These icons are killing me

A friend accused me of being idealistic the other day. This was after I suggested I might be a little stupid and a lot stubborn. I think it was one of those po-tay-to, po-tah-to things. The conversation was triggered by my latest rant about clients not listening to my well-reasoned, well-researched (and footnoted) recommendations.

I understand they won’t always listen. But I’ve been doing this long enough to know that when they don’t listen, they often end up paying for the work twice. This kills me every time. I want them to implement my recommended solution rather than coming back to me in 4-6 months asking why their solution didn’t work. I don’t like repeating myself. And I don’t like spending their money twice, answering the same question. It makes me feel like part of the problem, not part of the solution.

This is a recurring theme for me professionally and personally. Here’s why it drives me crazy. I’ve never subscribed to the notion that if you’re not part of the solution, you’re part of the problem. I am sophisticated enough to recognize that the world is not black and white. There’s a great big gray area in the middle. It’s full of people who don’t have the skills or subject matter expertise to be part of the solution; we would not characterize them as part of the problem. They are neither here nor there.

But in this case—the case where 75% of my clients are in higher education—I do in fact have the subject matter expertise to fall squarely on one side of the fence or the other. Hence, I start to feel like I am contributing to the rising costs of higher education. Yeah, yeah, I know what you’re thinking. That was a big leap. My, my does she have an ego. Way to go Sarah, overblowing your sense of self-importance. You’re kind of right. But I’ll tell you, sometimes I wish they wouldn’t spend so much on my services. I don’t want to spend money that shouldn’t be spent. It’s like that scene from Independence Day where the good guys meet up at the underground bunker. The President says, “How do you get funding for something like this?” And the cranky Jewish dad played by Judd Hirsh says, “You don’t actually think they spend $20,000 on a hammer, $30,000 on a toilet seat, do you?”

Okay, maybe that’s a bad analogy. I don’t feel like a $20,000 hammer. But sometimes I feel like a $2000 hammer. And sometimes, just sometimes, I feel like a $2000 hammer being used as a wrench. Like when a client asks me what I think about their idea for developing a system of icons to represent approximately 140 unique and diverse features and functions. If you haven’t guessed already, I’ll tell you I thought it was a pretty terrible idea. So I spent a little bit of their money explaining why it was a bad idea (excerpted here for those curious about icon dos and don’ts) in hopes that they would spend no more money (measured in their own wasted hours) developing a solution that clearly would not work. In short, I tried to set them on a better path. I failed. I wrote this blog post to bitch about it.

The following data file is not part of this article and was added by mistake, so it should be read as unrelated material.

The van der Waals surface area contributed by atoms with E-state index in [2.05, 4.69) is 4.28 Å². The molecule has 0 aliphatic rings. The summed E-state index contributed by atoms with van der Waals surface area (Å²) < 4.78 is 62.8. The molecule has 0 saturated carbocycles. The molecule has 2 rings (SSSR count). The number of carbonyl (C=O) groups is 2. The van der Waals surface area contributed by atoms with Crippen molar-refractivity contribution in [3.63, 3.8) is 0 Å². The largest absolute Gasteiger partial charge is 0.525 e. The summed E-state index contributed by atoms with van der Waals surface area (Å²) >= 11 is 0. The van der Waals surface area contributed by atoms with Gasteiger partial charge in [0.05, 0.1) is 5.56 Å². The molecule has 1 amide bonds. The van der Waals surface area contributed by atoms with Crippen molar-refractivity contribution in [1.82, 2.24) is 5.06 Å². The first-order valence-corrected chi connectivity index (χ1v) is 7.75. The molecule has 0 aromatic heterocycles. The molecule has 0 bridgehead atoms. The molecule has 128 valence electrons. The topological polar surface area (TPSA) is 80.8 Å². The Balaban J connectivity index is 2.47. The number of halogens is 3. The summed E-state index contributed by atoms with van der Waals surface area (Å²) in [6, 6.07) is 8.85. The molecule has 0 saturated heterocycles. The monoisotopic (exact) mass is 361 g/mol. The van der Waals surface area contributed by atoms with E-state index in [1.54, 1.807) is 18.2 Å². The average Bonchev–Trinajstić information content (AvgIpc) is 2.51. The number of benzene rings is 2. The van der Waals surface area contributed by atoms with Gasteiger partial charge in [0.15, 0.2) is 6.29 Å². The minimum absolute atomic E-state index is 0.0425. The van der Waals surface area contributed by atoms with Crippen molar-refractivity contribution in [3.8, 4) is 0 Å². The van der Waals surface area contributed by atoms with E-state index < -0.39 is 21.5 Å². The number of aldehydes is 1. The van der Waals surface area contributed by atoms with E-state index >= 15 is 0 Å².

How we use our time and how we allow our clients to use our time—these things matter. They matter because I feel this way a few times a year. And I think I’m a pretty conscientious vendor. Two thousand-ish wasted dollars a few times a year adds up. Multiply that across all the vendors each of these institutions use. Then add a little bit more to account for the less conscientious vendors. Now you’re talking about serious money, money that could have been spent on other things, or better yet, money that needn’t be spent at all.

Although I don’t normally walk around philosophizing about whether or not I am part of the answer (mostly because the answer is 42; how could I possibly know if I am part of 42?), this bugs me quite a bit. At the end of the day, it’s not really about my ego. Despite the fact that almost every sentence in this post starts with the letter “I,” it’s not about me getting worked up because they aren’t listening. It’s because I feel icky about the money.

I want to be in a position to say the following.

  • Don’t spend the money just because it has to be spent. Challenge the assumption that it has to be spent.
  • Don’t take a “build it and they will come” attitude. Understand how to get them (your audiences) to your site and develop a strategy for getting them there.
  • Don’t build it because your boss told you to. Ask your boss for a vision and a purpose.
  • Don’t think this is a one-time investment. Make sure you’ve budgeted for maintenance.
  • Don’t believe that building a website is the answer to your marketing, communications, [fill in the blank] problem. Remember the value of interpersonal relationships.
  • Don’t build it big when you can build it well. Play to your strengths.

Do what you do, and do it well. Let me do what I do well. Together we can come up with a kickass solution to your [insert business problem here]. We can do it without spending a lot of money. And we can all feel good about that personally, professionally, and, of course, for the greater good.

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